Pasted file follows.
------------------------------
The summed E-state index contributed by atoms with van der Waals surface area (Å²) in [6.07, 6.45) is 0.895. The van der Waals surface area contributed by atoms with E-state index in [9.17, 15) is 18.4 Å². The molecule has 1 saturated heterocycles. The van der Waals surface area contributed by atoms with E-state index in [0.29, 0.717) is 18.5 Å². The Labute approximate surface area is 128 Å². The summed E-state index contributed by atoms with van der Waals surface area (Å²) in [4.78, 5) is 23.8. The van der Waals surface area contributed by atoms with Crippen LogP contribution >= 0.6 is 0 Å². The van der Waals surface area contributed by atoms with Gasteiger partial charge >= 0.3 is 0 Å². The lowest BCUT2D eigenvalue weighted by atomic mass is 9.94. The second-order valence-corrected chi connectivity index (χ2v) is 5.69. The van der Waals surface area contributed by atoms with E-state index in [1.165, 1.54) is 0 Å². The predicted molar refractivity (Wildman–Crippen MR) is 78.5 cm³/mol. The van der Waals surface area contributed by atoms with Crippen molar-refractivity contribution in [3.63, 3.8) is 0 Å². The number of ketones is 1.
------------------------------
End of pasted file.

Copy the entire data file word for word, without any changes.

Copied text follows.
The summed E-state index contributed by atoms with van der Waals surface area (Å²) in [6.07, 6.45) is 0.895. The van der Waals surface area contributed by atoms with E-state index in [9.17, 15) is 18.4 Å². The molecule has 1 saturated heterocycles. The van der Waals surface area contributed by atoms with E-state index in [0.29, 0.717) is 18.5 Å². The Labute approximate surface area is 128 Å². The summed E-state index contributed by atoms with van der Waals surface area (Å²) in [4.78, 5) is 23.8. The van der Waals surface area contributed by atoms with Crippen LogP contribution >= 0.6 is 0 Å². The van der Waals surface area contributed by atoms with Gasteiger partial charge >= 0.3 is 0 Å². The lowest BCUT2D eigenvalue weighted by atomic mass is 9.94. The second-order valence-corrected chi connectivity index (χ2v) is 5.69. The van der Waals surface area contributed by atoms with E-state index in [1.165, 1.54) is 0 Å². The predicted molar refractivity (Wildman–Crippen MR) is 78.5 cm³/mol. The van der Waals surface area contributed by atoms with Crippen molar-refractivity contribution in [3.63, 3.8) is 0 Å². The number of ketones is 1.